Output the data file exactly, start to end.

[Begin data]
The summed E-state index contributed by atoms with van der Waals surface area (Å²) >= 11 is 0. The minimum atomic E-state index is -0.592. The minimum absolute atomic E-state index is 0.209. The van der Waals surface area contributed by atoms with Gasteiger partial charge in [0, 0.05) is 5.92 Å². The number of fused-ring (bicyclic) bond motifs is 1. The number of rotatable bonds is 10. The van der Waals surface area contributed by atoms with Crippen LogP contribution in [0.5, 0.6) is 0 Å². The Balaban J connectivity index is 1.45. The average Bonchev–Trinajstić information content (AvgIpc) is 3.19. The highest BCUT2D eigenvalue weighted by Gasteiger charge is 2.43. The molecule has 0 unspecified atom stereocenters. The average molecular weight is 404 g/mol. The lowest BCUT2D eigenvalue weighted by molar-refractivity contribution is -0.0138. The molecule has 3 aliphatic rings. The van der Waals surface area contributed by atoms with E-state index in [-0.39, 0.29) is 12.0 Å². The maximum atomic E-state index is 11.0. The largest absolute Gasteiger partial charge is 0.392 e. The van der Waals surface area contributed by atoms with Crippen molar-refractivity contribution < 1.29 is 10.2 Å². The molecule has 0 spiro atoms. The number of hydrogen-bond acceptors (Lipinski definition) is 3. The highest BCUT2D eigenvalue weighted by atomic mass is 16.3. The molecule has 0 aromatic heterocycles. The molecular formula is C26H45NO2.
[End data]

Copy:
The summed E-state index contributed by atoms with van der Waals surface area (Å²) >= 11 is 0. The minimum atomic E-state index is -0.592. The minimum absolute atomic E-state index is 0.209. The van der Waals surface area contributed by atoms with Gasteiger partial charge in [0, 0.05) is 5.92 Å². The number of fused-ring (bicyclic) bond motifs is 1. The number of rotatable bonds is 10. The van der Waals surface area contributed by atoms with Crippen LogP contribution in [0.5, 0.6) is 0 Å². The Balaban J connectivity index is 1.45. The average Bonchev–Trinajstić information content (AvgIpc) is 3.19. The highest BCUT2D eigenvalue weighted by Gasteiger charge is 2.43. The molecule has 0 unspecified atom stereocenters. The average molecular weight is 404 g/mol. The lowest BCUT2D eigenvalue weighted by molar-refractivity contribution is -0.0138. The molecule has 3 aliphatic rings. The van der Waals surface area contributed by atoms with E-state index in [-0.39, 0.29) is 12.0 Å². The maximum atomic E-state index is 11.0. The largest absolute Gasteiger partial charge is 0.392 e. The van der Waals surface area contributed by atoms with Crippen molar-refractivity contribution < 1.29 is 10.2 Å². The molecule has 0 spiro atoms. The number of hydrogen-bond acceptors (Lipinski definition) is 3. The highest BCUT2D eigenvalue weighted by atomic mass is 16.3. The molecule has 0 aromatic heterocycles. The molecular formula is C26H45NO2.